Arthur approaches N.Carolina; vacationers head out

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Nicole Specht, and and Ryan Witman, pack their Honda CRV heading back home to Lancaster Pa., before dawn on Thursday, July 3, 2014, during a mandatory evacuation, in Rodanthe, N.C. Arthur strengthened to a hurricane early Thursday and threatened to give North Carolina a glancing blow on Independence Day, prompting a stream of vacationers and residents to head home from some parts of the state’s popular but flood-prone Outer Banks. (AP Photo/Jerome Bailey Jr.)

Nicole Specht, and and Ryan Witman, pack their Honda CRV heading back home to Lancaster Pa., before dawn on Thursday, July 3, 2014, during a mandatory evacuation, in Rodanthe, N.C. Arthur strengthened to a hurricane early Thursday and threatened to give North Carolina a glancing blow on Independence Day, prompting a stream of vacationers and residents to head home from some parts of the state’s popular but flood-prone Outer Banks. (AP Photo/Jerome Bailey Jr.)

Eddie Skakle and his wife Gail secure kayaks at their kayak rental business, A. S. Austin Co., in Hatteras Village, N.C., on Thursday, July 3, 2014. Hurricane Arthur is forecast to pass by North Carolina’s Hatteras Island Friday morning. The island is under mandatory evacuation orders. (AP Photo/The Virginian-Pilot,Steve Earley) MAGS OUT

Clouds and rain move in as a man jogs along the shore of the north end of Carolina Beach, N.C., Thursday, July 3, 2014. Residents along the coast of North Carolina are bracing for the arrival of the Hurricane Arthur, which threatens to give the state a glancing blow on Independence Day. (AP Photo/Wilmington Star-News, Mike Spencer)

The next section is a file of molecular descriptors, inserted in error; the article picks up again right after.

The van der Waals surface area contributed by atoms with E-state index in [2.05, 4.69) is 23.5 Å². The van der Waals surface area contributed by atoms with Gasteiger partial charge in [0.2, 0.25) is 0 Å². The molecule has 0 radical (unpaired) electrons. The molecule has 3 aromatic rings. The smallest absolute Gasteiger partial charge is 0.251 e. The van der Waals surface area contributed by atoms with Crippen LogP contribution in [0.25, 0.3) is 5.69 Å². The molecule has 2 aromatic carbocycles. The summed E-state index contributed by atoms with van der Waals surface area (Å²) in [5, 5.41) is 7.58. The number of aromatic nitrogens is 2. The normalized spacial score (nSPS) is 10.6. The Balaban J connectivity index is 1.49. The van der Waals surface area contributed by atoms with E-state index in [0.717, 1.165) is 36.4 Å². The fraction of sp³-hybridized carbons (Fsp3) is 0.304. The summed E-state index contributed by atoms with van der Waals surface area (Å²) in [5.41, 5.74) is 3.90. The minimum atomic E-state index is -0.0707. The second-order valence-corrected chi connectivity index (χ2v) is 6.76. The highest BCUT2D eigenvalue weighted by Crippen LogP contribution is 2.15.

The Cape Hatteras Lighthouse shines on Hatteras Island, N.C., before dawn on Thursday, July 3, 2014. The island is under a mandatory evacuation order because of approaching Hurricane Arthur. (AP Photo/The Virginian-Pilot,Steve Earley) MAGS OUT

A car loaded down with bikes, kayaks and surfboards heads north on NC 12 through Buxton on Hatteras Island, N.C., at dawn on Thursday, July 3, 2014. The island is under a mandatory evacuation order because of approaching Hurricane Arthur. (AP Photo/The Virginian-Pilot,Steve Earley) MAGS OUT

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RODANTHE, N.C. (AP) — Arthur strengthened to a hurricane Thursday and threatened to give North Carolina a glancing blow on Independence Day, prompting thousands of vacationers and residents to leave parts of the state’s popular but flood-prone Outer Banks.

Nichole Specht, 27, and Ryan Witman, 28, had pre-loaded their Honda CRV and left Hatteras Island at 3:30 a.m. Thursday, beating the expected traffic jam. The island was under an evacuation order, with no traffic allowed in. Officials asked an estimated 35,000 residents and travelers to leave through North Carolina Route 12, the only road on and off Hatteras.

Specht and Witman found the road wide open for their return home to Lancaster, Pennsylvania. Specht said her parents left their rental later, at 5 a.m., and also found clear sailing.